When readers write to this column, they generally complain about the vulgarity, sleaze and lowest common-denominator carryings-on they see among the current prime-time network offerings.
Well, to borrow a slogan from an old-time radio show: Return with us now to those thrilling days of yesteryear.
The best thing about going back in time is that you don't have to fork over a thick wad of bills to buy a DVD collection of some of your favorite shows -- although, judging from what's available in some video catalogs, there's no shortage of classic TV to be found in handsome multi-DVD sets.
In fact, you don't even have to subscribe to cable TV. While Nickelodeon first struck pay dirt on the concept with its TV Land channel, other networks have sprung up to offer even more diverse alternatives. The best part of it is that you can get some, if not all, of these networks over the air with your set-top digital-TV box, as the networks appear as subchannels of over-the-air network affiliate stations.
The one drawback: Local channels are passing up the chance to present local programming by showing cheaper, decades-old reruns.
Half of this column could be taken up solely with the series titles, as many of them will bring a fresh wave of nostalgia for a simpler, more innocent time. Granted, there may have been more violence on some of the dramas, but the rare displays of blood in their black-and-white milieu were shown only in a deeper shade of gray.
Now, for a network-by-network listing.
Bounce TV caters to African-American tastes. There are lots of movies and documentaries, but two programming staples are "Fat Albert and the Cosby Kids" and "Soul Train."
This TV, another channel, also shows a lot of movies, but in the early morning before you head to work or school, viewers can catch episodes of "The Patty Duke Show," "Mister Ed," "Green Acres," "Inspector Gadget" and "Sabrina the Teenage Witch."
Cozi TV, a new service for NBC-owned and -operated affiliates, shows the occasional flick, but has a deeper roster of TV series, including several that never aired on the Peacock Network. Its shows include "The Lone Ranger," "The Roy Rogers Show," "Alias Smith and Jones," "Marcus Welby, M.D.," "McCloud," "Highway to Heaven," "I Spy," "Magnum, P.I.," "The Adventures of Robin Hood," "Lassie," "The Six Million-Dollar Man," "The Bionic Woman," "Sherlock Holmes," "The Virginian" and "Wells Fargo."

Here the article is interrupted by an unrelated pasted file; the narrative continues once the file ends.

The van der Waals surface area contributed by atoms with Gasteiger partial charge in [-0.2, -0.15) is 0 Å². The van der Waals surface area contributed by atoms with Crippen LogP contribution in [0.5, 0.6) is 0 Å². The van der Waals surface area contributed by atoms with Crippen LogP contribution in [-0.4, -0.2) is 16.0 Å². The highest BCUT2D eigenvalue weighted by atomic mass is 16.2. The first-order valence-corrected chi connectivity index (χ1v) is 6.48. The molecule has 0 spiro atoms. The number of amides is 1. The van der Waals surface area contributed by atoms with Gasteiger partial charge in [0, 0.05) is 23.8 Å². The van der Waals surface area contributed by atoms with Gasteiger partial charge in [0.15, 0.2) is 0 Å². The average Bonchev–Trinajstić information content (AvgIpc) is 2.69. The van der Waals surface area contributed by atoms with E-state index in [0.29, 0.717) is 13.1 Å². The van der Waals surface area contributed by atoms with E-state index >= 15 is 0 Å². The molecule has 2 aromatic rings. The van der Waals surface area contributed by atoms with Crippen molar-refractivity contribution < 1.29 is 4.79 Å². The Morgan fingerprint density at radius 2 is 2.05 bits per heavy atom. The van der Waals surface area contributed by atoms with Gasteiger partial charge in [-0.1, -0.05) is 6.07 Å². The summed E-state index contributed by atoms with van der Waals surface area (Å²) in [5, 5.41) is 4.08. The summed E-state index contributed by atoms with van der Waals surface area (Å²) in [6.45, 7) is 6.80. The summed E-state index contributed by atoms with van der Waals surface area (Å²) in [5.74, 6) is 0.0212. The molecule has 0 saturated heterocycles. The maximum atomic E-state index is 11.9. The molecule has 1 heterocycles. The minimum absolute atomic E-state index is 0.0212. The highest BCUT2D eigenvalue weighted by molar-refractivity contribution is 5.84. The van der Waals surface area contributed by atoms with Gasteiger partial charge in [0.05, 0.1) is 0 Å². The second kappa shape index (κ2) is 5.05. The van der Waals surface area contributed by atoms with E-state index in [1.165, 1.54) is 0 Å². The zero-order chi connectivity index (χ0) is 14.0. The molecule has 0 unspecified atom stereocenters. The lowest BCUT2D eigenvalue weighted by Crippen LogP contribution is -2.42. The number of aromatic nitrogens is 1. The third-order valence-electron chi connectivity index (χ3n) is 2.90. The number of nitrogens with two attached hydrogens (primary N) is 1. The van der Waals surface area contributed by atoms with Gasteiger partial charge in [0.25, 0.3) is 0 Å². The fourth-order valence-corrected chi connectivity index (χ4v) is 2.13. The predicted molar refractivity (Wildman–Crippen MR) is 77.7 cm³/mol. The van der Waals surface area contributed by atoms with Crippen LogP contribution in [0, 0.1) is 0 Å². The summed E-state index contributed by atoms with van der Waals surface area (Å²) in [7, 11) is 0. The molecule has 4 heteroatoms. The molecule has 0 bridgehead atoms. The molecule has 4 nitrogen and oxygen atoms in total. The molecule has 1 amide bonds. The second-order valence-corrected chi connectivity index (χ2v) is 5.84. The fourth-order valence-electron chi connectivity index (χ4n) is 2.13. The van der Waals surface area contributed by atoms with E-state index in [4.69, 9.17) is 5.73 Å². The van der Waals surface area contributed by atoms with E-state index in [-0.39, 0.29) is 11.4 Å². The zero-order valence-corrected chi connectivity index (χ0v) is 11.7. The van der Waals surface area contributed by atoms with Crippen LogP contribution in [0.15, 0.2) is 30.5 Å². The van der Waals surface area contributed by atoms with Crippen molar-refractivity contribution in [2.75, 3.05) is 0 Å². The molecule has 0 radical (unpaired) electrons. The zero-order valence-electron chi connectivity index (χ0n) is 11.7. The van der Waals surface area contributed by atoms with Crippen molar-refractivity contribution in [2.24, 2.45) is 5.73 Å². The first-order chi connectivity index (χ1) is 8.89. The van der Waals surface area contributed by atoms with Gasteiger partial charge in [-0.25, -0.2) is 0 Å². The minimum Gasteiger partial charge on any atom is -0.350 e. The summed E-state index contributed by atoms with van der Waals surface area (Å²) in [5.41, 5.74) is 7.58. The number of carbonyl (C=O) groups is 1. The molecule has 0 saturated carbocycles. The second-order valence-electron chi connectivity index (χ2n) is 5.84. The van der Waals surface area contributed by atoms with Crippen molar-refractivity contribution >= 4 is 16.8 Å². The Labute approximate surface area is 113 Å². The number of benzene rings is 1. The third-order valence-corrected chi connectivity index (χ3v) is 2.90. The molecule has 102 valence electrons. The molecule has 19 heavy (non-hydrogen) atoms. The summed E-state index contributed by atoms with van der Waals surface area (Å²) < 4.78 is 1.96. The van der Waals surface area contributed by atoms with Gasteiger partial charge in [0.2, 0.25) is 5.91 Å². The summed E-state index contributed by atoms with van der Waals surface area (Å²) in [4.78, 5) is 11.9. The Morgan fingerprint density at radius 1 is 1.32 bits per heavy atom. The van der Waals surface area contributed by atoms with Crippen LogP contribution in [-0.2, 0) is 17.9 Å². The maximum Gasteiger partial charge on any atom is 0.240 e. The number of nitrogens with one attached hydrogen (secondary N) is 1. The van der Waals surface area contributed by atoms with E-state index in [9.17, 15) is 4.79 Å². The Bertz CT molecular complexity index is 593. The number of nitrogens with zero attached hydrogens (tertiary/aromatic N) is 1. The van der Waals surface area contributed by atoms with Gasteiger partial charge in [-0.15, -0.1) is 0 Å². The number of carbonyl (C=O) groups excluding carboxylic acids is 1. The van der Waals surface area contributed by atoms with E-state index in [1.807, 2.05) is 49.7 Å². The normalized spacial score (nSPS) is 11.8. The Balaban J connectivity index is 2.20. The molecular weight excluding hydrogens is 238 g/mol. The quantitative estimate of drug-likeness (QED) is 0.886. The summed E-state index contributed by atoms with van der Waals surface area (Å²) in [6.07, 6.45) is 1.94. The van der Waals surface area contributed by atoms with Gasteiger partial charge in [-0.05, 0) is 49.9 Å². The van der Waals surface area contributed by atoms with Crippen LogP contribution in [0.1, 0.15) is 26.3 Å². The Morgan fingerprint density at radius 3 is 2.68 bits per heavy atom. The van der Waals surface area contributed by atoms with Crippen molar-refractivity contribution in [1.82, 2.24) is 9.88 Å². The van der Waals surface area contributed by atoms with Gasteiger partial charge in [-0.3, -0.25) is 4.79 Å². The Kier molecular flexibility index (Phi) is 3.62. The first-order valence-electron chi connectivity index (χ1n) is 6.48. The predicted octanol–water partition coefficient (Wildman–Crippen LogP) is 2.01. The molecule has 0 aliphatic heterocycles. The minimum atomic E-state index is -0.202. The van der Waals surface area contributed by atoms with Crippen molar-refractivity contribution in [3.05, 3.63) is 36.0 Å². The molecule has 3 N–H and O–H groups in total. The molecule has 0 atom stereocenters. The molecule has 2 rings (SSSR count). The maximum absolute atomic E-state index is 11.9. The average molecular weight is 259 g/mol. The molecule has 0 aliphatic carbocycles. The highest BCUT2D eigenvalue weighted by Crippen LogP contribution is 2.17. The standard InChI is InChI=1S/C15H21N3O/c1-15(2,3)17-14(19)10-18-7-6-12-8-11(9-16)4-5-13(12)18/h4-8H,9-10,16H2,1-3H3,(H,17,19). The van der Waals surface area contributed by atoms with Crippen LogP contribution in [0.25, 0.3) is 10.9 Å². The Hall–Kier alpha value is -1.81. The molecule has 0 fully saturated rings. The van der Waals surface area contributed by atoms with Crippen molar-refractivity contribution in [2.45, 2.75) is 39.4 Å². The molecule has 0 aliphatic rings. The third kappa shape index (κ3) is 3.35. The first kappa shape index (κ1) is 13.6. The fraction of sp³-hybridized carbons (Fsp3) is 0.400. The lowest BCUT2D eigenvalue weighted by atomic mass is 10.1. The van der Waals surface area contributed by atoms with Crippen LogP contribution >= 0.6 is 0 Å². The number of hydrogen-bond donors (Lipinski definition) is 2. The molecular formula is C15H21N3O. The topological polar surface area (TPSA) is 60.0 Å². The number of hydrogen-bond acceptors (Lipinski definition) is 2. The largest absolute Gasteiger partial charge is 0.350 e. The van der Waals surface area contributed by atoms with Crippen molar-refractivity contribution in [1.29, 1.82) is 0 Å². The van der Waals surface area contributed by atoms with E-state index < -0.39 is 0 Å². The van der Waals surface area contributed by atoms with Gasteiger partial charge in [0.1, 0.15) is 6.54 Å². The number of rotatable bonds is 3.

RTN, short for Retro Television Network, often showcases classic series from the Universal, MCA and Revue vaults. Its offerings include "Ozzie and Harriet," "The Adventures of Robin Hood," "The New Zorro," "The Bill Cosby Show," "Movin' On,' "The Naked City," "Fat Albert and the Cosby Kids," "The Archies," "Mr. Magoo," "Lassie," "I Spy," "Hopalong Cassidy," "The Beverly Hillbillies," "The Joey Bishop Show," "The Real McCoys," "Highway to Heaven," "The Saint," "Route 66" and "The Soupy Sales Show."
Antenna TV takes material from the Columbia, TriStar and Screen Gems archives and puts it back on the air. Its classic TV series include "Leave It to Beaver," "Dennis the Menace," "Father Knows Best," "Adam-12," "Dragnet," "The Partridge Family," "Sanford and Son," "Maude," "Good Times," "All in the Family," "Barney Miller," "It Takes a Thief," "S.W.A.T.," "The Monkees," "Gidget," "The Flying Nun," "Circus Boy," "The Jack Benny Program," "Burns and Allen," "Alfred Hitchcock Presents," "Here Come the Brides," "Hazel," "Bachelor Father," "The Adventures of Rin Tin Tin," "McHale's Navy," "Diff'rent Strokes," "Benson" and "WKRP in Cincinnati."
Last but certainly not least, Me TV has convinced the stars of the shows in its stables to make short network-promo ads in which they say, "Watch me, on Me TV." What's there to watch? Offerings include: "The Many Loves of Dobie Gillis," "Make Room for Daddy," "The Beverly Hillbillies," "Petticoat Junction," "My Three Sons," "The Donna Reed Show," "Get Smart," "That Girl," "I Love Lucy," "Daniel Boone," "Perry Mason," "The Rockford Files," "Hawaii Five-O," "Gunsmoke," "Bonanza," "The Big Valley," "The Wild Wild West," "Emergency," "The Rifleman," "M*A*S*H," "Bewitched," "I Dream of Jeannie," "The Mary Tyler Moore Show," "The Bob Newhart Show," "The Odd Couple," "The Dick Van Dyke Show," "The Twilight Zone," "Kojak," "Rod Serling's Night Gallery," "Mission: Impossible," "Combat!" and "12 O'Clock High."
One network's roster alone would be impressive, but there are six such stations competing for our eyeballs. This list doesn't include Ion, a successor of sorts to the ratings-challenged Pax network. Ion, though, tends to show scads of CBS police procedural dramas from the past decade.
Some cable TV subscribers have cut the cord, in a manner of speaking, opting to stick to over-the-air TV because of subchannels like these. However, for TV consumers who want as full a choice as possible and are savvy enough to skip the channels that carry programming they find offensive, these channels might be found on a digital-cable tier. And they're almost certainly in the lineup of satellite TV's 500-channel universe.